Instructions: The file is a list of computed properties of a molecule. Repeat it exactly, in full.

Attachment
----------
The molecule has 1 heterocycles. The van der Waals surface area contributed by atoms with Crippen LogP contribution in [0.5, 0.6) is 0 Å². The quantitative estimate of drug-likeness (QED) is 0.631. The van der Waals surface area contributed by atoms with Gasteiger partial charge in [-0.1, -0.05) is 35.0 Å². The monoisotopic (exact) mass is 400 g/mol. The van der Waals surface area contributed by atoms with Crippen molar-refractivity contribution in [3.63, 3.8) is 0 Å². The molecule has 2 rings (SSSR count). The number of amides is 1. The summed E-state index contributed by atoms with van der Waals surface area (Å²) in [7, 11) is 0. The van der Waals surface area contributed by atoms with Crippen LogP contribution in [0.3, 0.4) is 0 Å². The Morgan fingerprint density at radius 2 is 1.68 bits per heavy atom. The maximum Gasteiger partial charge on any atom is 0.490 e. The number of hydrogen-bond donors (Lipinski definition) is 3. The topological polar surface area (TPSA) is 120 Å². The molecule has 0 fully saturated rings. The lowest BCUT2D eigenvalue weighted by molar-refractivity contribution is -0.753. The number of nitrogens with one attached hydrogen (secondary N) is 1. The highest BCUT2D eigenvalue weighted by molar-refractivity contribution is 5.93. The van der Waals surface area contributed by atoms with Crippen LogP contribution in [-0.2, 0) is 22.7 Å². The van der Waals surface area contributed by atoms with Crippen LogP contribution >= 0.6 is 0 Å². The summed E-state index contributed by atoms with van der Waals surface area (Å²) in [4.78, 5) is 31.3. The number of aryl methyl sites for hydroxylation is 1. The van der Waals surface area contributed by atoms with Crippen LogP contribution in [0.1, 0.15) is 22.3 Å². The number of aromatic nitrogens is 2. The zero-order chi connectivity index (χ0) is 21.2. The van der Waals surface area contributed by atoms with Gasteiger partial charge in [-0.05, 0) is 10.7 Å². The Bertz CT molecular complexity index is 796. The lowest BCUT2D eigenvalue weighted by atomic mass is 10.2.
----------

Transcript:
The molecule has 1 heterocycles. The van der Waals surface area contributed by atoms with Crippen LogP contribution in [0.5, 0.6) is 0 Å². The quantitative estimate of drug-likeness (QED) is 0.631. The van der Waals surface area contributed by atoms with Gasteiger partial charge in [-0.1, -0.05) is 35.0 Å². The monoisotopic (exact) mass is 400 g/mol. The van der Waals surface area contributed by atoms with Crippen molar-refractivity contribution in [3.63, 3.8) is 0 Å². The molecule has 2 rings (SSSR count). The number of amides is 1. The summed E-state index contributed by atoms with van der Waals surface area (Å²) in [7, 11) is 0. The van der Waals surface area contributed by atoms with Crippen LogP contribution in [0.3, 0.4) is 0 Å². The Morgan fingerprint density at radius 2 is 1.68 bits per heavy atom. The maximum Gasteiger partial charge on any atom is 0.490 e. The number of hydrogen-bond donors (Lipinski definition) is 3. The topological polar surface area (TPSA) is 120 Å². The molecule has 0 fully saturated rings. The lowest BCUT2D eigenvalue weighted by molar-refractivity contribution is -0.753. The number of nitrogens with one attached hydrogen (secondary N) is 1. The highest BCUT2D eigenvalue weighted by molar-refractivity contribution is 5.93. The van der Waals surface area contributed by atoms with Crippen LogP contribution in [-0.2, 0) is 22.7 Å². The van der Waals surface area contributed by atoms with Crippen LogP contribution >= 0.6 is 0 Å². The summed E-state index contributed by atoms with van der Waals surface area (Å²) in [4.78, 5) is 31.3. The number of aryl methyl sites for hydroxylation is 1. The van der Waals surface area contributed by atoms with Crippen LogP contribution in [0.1, 0.15) is 22.3 Å². The number of aromatic nitrogens is 2. The zero-order chi connectivity index (χ0) is 21.2. The van der Waals surface area contributed by atoms with Gasteiger partial charge in [-0.05, 0) is 10.7 Å². The Bertz CT molecular complexity index is 796. The lowest BCUT2D eigenvalue weighted by atomic mass is 10.2.